During the past 14 months, Congress has passed numerous COVID-19 relief programs to support businesses, employees and individuals impacted by the pandemic. It can be hard to keep up since some of these programs overlap, have been extended and the rules keep changing.
In this article, I will share strategies for managing the interplay between the two biggest programs — PPP Loans and the Employee Retention Tax Credit.
As part of the COVID Relief Bill enacted on Dec. 27, 2020, and the American Rescue Plan Act enacted on March 11, 2021, Congress made big changes to the ERTC:
• First, the ineligibility to PPP Loan borrowers was retroactively eliminated. That means PPP Loan borrowers can now go back and amend their payroll tax filings for 2020 to claim refunds to the extent they qualified for the ERTC during 2020. So far this year, we have helped clients file nearly $1.5 million in refund claims for 2020.
• Second, Congress extended the ERTC through Dec. 31, 2021, and significantly increased the benefit to as much as $28,000 per employee.
How do I qualify for the ERTC?
For 2020, employers were eligible to claim the ERTC if either of these two things happened:
1. Your operations were fully or partially suspended due to a COVID-19-related governmental order, or
2. You experienced a more than 50% reduction in gross receipts for one or more calendar quarters of 2020, as compared to 2019.
For 2021, employers are eligible to claim the ERTC if any one of these three things happened:
1. Your operations were fully or partially suspended due to a COVID-19-related governmental order; or
2. You experience a more than 20% reduction for one or more calendar quarters of 2021, as compared to 2019; or
3. Fourth quarter 2020 gross receipts fell by more than 20% compared to the fourth quarter of 2019. This test qualifies an employer to claim the ERTC for the first quarter of 2021.
How does a PPP loan affect the ERTC?
This is where things get complicated. Both the PPP loan and ERTC are payroll-based relief programs. In a nutshell, payroll plays a big part in achieving forgiveness of the PPP loan, while the ERTC is based on a percentage of wages paid to employees.
In rolling out these programs, Congress said the same wages could not be used in forgiving the PPP loan and in computing the ERTC. So how best to manage this interplay?
A strategic approach to managing wages in 2021
If your business received (or will receive) a PPP loan this year under either (or both) of the First Draw and Second Draw programs, wages paid to your employees can help get 100% of the PPP loan forgiven.
In computing the ERTC, eligible wages are limited to $10,000 per employee per quarter, and the credit rate is 70%. So, the maximum credit per employee per quarter is $7,000.
Because 100% is always better than 70%, consider the following steps to maximize your benefits from both programs:
• Go the Distance — The covered period for your PPP loan can be anywhere between eight and 24 weeks. The expenses incurred during your chosen covered period will determine the forgiveness of your loan. If you are eligible for the ERTC, do not be in a hurry to apply for forgiveness. Generally, the longer your covered period, the more flexibility in using wages for both programs.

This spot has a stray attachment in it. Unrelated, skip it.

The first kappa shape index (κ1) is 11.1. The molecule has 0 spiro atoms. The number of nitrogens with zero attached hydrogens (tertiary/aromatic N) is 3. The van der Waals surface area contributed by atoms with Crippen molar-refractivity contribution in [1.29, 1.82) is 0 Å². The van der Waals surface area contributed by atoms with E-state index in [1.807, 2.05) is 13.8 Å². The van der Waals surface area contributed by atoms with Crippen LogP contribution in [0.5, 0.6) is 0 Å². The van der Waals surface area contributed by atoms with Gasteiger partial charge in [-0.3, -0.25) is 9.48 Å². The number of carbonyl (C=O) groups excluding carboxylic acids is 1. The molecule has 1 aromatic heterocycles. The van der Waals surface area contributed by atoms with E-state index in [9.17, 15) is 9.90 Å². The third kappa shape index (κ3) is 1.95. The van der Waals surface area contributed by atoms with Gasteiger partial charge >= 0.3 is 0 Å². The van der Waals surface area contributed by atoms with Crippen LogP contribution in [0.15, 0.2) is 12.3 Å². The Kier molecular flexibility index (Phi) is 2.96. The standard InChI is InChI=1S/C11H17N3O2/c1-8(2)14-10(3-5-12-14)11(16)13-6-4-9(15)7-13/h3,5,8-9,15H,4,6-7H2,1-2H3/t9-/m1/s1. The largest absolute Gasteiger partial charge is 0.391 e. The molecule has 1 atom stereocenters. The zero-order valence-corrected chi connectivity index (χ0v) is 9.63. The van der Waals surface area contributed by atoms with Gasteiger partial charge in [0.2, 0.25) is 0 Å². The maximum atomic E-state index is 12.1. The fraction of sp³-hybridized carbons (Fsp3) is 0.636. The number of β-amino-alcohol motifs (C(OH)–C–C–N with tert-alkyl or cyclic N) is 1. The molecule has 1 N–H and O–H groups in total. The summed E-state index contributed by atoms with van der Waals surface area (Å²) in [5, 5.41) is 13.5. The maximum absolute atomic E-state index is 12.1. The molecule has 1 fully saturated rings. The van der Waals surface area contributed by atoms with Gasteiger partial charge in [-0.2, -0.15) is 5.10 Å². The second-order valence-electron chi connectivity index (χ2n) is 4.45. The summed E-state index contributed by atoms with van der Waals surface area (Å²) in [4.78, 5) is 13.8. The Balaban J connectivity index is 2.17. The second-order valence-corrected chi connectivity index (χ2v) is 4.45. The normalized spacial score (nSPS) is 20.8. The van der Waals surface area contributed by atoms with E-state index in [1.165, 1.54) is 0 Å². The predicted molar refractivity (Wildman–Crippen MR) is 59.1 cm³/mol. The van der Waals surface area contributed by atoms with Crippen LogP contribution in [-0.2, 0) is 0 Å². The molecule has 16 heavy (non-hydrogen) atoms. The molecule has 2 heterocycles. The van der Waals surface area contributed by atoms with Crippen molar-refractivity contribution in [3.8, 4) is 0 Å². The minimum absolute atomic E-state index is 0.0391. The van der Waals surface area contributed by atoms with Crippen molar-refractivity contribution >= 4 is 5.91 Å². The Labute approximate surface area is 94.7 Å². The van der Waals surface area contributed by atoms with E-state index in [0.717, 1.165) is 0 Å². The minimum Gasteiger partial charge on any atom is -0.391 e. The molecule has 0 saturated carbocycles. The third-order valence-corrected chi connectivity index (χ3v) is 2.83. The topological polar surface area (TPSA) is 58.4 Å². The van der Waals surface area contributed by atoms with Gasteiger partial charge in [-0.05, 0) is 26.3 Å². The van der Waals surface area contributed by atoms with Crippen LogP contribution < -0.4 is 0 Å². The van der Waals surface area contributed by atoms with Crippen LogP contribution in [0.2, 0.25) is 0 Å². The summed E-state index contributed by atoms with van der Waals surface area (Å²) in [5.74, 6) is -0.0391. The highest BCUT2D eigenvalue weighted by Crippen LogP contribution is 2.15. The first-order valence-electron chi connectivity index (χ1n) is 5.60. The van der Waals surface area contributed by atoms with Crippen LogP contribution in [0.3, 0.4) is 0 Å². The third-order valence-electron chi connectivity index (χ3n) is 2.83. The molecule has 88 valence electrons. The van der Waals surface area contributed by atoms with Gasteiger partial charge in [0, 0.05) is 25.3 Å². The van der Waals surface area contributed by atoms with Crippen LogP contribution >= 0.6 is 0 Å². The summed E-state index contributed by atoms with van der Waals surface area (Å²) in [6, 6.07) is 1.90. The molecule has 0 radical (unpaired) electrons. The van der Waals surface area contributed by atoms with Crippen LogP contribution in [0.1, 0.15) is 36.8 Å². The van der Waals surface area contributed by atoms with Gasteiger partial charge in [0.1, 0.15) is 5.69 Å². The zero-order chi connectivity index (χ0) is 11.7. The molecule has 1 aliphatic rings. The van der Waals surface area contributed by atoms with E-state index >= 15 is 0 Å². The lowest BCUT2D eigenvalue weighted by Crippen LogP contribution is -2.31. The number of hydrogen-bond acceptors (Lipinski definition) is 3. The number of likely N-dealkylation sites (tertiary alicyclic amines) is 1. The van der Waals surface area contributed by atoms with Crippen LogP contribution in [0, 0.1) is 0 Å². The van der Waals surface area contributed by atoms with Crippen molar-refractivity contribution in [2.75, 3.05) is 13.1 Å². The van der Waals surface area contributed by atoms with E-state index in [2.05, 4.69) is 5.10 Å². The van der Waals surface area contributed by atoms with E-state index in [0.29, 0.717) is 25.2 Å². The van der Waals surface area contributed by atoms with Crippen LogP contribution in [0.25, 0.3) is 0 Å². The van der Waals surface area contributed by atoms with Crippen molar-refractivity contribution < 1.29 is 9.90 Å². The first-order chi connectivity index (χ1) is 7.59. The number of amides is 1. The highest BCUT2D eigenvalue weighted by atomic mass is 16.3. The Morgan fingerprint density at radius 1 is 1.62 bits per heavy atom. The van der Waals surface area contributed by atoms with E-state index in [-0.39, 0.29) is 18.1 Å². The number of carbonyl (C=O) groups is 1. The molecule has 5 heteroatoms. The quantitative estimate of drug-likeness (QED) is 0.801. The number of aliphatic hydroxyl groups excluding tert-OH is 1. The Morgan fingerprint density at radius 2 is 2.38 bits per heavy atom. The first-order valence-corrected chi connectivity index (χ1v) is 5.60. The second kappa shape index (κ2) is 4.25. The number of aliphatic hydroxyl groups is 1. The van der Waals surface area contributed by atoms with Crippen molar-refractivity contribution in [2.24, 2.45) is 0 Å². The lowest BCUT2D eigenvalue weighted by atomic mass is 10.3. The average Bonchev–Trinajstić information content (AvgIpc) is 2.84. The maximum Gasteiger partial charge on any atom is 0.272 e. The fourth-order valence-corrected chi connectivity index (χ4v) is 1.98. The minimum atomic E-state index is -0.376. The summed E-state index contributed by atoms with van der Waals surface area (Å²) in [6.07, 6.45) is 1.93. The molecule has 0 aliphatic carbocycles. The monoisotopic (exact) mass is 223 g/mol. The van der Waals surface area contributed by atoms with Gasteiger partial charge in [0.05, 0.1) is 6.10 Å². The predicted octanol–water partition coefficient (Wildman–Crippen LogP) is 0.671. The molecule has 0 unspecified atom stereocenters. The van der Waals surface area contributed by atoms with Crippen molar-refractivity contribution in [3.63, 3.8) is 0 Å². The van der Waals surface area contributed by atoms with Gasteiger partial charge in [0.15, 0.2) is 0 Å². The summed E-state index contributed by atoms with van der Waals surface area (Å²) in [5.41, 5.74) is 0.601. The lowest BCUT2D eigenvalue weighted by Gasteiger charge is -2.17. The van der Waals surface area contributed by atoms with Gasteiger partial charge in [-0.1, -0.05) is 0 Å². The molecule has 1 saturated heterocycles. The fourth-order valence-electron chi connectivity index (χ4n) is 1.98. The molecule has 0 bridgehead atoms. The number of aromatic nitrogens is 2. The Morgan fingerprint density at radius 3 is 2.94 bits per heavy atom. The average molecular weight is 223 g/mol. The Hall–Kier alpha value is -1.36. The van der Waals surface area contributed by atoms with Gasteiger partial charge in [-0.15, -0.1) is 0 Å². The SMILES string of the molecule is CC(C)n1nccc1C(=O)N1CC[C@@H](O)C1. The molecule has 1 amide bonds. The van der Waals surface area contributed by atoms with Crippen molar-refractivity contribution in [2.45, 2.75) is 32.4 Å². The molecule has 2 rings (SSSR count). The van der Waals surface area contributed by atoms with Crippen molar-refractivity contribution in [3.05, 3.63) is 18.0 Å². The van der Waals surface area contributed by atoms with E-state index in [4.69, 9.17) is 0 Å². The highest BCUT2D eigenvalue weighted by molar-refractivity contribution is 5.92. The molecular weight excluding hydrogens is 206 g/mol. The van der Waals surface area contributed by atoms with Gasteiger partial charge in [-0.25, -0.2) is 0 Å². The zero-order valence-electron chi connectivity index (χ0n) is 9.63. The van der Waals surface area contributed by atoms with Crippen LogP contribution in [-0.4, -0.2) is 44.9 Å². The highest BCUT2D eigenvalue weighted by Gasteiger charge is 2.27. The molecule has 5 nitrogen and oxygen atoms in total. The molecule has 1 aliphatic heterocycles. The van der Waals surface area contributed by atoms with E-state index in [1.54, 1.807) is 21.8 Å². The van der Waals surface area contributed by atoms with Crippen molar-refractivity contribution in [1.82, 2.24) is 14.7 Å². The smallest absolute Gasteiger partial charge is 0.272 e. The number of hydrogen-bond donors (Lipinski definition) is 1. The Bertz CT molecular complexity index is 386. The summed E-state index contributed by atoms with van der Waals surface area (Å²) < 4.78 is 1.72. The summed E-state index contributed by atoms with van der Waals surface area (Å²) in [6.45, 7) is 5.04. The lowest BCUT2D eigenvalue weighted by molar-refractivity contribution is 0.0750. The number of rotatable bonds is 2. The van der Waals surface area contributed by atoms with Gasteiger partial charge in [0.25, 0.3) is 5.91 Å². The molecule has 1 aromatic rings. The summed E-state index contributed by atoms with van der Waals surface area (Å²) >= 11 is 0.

• Check the Rearview Mirror — If you have closed your books through March 31, 2021, you can look to see if there was a revenue decline large enough to make you eligible for the ERTC. If you are, then you are automatically eligible for the second quarter, too. If you are not eligible, then you will want to consider dedicating those first quarter wages solely toward PPP loan forgiveness.
• Show Me the Money — If you did not receive a PPP loan this year (and you do not intend to), there is nothing holding you back from claiming the ERTC if you are eligible. If you were eligible for the ERTC during the first quarter of 2021 and you already filed your quarterly Form 941, be sure to file a Form 941-X to submit your refund claim. This could produce a sizable refund or an over-payment you can apply to the second quarter and reduce your upcoming payroll tax deposits.
• Manage Your Wages Like an Asset — By now you know the wages you pay to your employees can help your PPP loan get forgiven as well as generate generous payroll tax refunds. Just not the same wages at just the same time. Assuming you incur enough non-payroll costs, such as rent, utilities and mortgage interest during your PPP loan covered period, you only need to apply just enough wages to equal 60% of your PPP loan to have the loan fully forgiven tax-free. Being smart about applying your wages against your PPP Loan can reserve more wages eligible for the ERTC and produce greater tax refunds.
• There’s No Tomorrow — Oh yes, there is when it comes to the ERTC! Just like all the refund claims we are filing right now for the 2020 ERTC, you will have a chance to use hindsight later this year and claim the ERTC by filing amended payroll tax returns. For many PPP Loan borrowers, the maximum 24-week covered period will likely run out in August. That would be a great time to look back and evaluate the wages needed for forgiveness as well as the wages available to maximize those ERTC refund claims.
With a little foresight, a lot of hindsight and some strategic planning, you really can have it all!
Paul Mueller is a certified public accountant with Northern Colorado operations in Loveland and Estes Park.